The ‘Medieval manuscripts blog’ has been an amazing resource for discovering more about the incredible items in the collection, from the illuminations on calendar pages to medieval lolcats, knights vs snails, the mindboggling marginalia in the Maastricht Hours (Stowe MS 17, my personal favourite) and of course, who could forget the unicorn cookbook!

The histoire ancienne

The minotaur, in the Histoire ancienne jusqu'à César: Royal MS 20 D I, f. 22r

 

Claudine Moulin

Claudine Moulin tweet: 'Harley 3034: merci for giving us so much'

Claudine's 9th-century manuscript can be found online here: Harley MS 3034

 

Rachel

Rachel tweet: 'Any of the ones with animals on. I even have one tattooed on my arm!'

A good opportunity to tell you I don't have a single favorite. The joy of your blog is exactly that I am surprised by the variation and richness of our heritage. The comments and the wealth of background information is of help, but it is the images on my screen so rich in color and meaning that offer me great moments. Thanks for that.

 

Lucy Freeman Sandler

By a rough count I've written 3 books and about 30 articles either mentioning or solely focused on British Library manuscripts. Not one of these publications could have appeared without 1) access to the manuscripts; 2) the knowledge, assistance and interest of the BL staff; 3) the reference facilities of the BL; 4) the BL Catalogue of Illuminated Manuscripts; 5) most recently, and most wonderfully, the digitization of an increasing number of BL manuscripts; and 6) the BL Manuscripts Blog, which provides delight and discovery to specialists and amateurs alike. Bravo!

I have written about several manuscripts that have been featured in this blog, including the Neville of Hornby Hours (Egerton 2781), the subject of my dissertation and several articles as well as a key work in my first book; the Taymouth Hours (Yates Thompson 13), the subject of my second book; and the Queen Mary Psalter (Royal 2 B VII), about which I have written two articles. Multispectral imaging by The British Library's Christina Duffy enriched the research for my second article on the Psalter, published earlier this year. Most of my publications mention other BL manuscripts. My research as a whole has benefitted enormously from the BL's digitization initiatives as well as from access to the manuscripts, for which I am extremely grateful. I require students in my "Illuminated Book" course to subscribe to the blog and to use other of the BL's online resources: they and the blog are wonderful resources for teaching.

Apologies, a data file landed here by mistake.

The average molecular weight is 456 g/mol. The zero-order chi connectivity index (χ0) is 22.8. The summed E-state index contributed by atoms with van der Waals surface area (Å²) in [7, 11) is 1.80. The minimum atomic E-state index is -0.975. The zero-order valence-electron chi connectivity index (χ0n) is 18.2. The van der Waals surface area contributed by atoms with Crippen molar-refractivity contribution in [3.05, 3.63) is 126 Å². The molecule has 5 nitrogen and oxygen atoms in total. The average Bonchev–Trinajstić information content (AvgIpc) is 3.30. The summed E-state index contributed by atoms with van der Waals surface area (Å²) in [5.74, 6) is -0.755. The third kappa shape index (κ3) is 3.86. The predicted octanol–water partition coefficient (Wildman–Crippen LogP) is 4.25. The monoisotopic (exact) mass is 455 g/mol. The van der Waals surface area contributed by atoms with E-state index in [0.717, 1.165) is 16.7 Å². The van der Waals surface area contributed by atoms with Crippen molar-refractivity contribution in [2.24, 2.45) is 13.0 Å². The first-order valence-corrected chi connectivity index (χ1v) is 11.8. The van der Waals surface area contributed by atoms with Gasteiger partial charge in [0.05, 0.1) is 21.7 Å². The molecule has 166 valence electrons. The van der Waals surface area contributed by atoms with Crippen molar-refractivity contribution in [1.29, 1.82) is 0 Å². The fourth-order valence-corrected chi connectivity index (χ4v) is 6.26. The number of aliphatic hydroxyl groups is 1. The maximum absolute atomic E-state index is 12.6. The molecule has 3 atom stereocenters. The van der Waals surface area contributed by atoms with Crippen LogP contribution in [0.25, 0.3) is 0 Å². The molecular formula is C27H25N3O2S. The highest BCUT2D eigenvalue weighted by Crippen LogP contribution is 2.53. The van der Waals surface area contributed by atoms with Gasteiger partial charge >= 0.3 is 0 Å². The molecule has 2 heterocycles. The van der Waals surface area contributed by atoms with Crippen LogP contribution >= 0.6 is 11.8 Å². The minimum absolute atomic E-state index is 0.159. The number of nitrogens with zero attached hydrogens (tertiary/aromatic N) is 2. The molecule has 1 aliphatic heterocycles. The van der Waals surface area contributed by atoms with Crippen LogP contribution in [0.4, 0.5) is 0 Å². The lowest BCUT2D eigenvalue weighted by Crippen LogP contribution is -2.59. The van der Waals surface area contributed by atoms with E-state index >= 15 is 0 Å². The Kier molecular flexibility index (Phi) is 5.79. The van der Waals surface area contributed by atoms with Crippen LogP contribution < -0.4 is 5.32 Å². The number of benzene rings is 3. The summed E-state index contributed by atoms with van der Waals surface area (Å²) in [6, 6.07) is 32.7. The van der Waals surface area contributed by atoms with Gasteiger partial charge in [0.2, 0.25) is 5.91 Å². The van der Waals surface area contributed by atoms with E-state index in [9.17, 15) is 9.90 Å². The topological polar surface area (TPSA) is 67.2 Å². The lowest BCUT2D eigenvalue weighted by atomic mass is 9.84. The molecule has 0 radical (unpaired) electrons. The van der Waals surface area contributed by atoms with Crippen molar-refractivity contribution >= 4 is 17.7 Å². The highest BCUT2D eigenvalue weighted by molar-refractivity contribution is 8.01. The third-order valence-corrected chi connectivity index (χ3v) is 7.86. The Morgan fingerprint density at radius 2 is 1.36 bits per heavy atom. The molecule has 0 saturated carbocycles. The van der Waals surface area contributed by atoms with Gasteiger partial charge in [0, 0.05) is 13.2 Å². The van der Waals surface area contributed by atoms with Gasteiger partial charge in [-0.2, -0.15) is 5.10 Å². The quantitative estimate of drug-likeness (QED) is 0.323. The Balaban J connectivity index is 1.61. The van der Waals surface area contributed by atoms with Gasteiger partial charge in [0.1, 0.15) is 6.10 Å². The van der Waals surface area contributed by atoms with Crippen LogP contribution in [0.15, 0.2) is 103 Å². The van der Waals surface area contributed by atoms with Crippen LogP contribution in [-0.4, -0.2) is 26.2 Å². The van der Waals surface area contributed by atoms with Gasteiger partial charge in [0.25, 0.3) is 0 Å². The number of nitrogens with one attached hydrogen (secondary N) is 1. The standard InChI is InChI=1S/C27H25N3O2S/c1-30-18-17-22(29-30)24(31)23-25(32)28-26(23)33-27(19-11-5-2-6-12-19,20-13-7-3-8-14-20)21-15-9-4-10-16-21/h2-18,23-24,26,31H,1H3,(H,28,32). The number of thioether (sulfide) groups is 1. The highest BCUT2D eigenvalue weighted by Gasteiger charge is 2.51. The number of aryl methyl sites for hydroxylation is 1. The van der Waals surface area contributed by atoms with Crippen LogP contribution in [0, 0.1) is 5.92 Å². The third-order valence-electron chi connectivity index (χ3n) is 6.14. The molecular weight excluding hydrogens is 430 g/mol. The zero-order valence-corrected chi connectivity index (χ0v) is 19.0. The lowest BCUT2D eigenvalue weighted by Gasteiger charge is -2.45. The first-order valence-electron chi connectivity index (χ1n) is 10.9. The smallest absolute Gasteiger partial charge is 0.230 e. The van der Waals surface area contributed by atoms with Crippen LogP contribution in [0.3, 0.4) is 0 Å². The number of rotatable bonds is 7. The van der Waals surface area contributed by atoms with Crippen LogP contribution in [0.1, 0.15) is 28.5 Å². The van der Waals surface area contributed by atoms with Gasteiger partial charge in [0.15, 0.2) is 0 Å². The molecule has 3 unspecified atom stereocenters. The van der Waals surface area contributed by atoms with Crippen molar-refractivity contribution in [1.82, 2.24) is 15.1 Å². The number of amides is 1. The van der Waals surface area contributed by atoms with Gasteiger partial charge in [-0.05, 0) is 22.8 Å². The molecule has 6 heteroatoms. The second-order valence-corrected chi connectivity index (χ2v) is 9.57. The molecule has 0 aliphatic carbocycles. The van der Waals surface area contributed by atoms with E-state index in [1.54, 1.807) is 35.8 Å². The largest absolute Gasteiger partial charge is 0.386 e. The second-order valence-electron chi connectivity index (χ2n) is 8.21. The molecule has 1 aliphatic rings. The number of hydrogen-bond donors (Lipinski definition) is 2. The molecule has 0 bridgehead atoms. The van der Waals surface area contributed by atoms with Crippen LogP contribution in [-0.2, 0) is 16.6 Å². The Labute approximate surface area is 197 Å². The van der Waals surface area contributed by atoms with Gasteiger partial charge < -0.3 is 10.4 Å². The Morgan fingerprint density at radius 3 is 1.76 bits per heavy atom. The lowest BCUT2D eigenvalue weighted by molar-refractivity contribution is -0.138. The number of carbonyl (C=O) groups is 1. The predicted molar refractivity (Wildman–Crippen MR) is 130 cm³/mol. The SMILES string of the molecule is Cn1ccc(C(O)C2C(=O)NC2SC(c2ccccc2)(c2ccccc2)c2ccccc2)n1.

The Taymouth Hours

Miniature of Christ feeding the 5,000, in the Taymouth Hours: Yates Thompson MS 13, f. 102r

 

Sister Walburga

Sister Walburga tweet: 'Harley MS 3908 is mostly about St Mildred, our second abbess here at Minster Abbey. As it was digitalised I could access it from our monastery. Fantastic!'

Mass for St Mildred

A mass for the feast of St Mildred: Harley MS 3908, f. 42r

07 August 2019

Holiday reading matter

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Are you looking for something to read over the holiday season? Then look no further than some of the books which have accompanied our major exhibitions, ranging from Writing: Making Your Mark to Anglo-Saxon Kingdoms.

Writing

Writing: Making Your Mark is on at the British Library until 27 August. The book, featuring contributions by the exhibition curators and other experts, is available from the Library shop (hardback £30). 

Leo

The exhibition book for Leonardo da Vinci: A Mind in Motion, edited by guest curator Juliana Barone, is also available from our shop (£20), and is written by leading Leonardo scholars from across Italy, including the Uffizi Gallery in Florence.

Ask

The catalogue for our stupendous Anglo-Saxon Kingdoms: Art, Word, War exhibition (which ended earlier this year), edited by Claire Breay and Jo Story, is still available in paperback (£25).

Hpbook

Finally, if Harry Potter is your thing, why not indulge yourself in a copy of the book written especially for Harry Potter: A History of Magic? Published by Bloomsbury in association with the British Library, the version designed especially for younger audiences can be purchased here (£9.99).

Writing: Making Your Mark is on at the British Library until 27 August 2019.

The run of Leonardo: A Mind in Motion extends until 8 September 2019.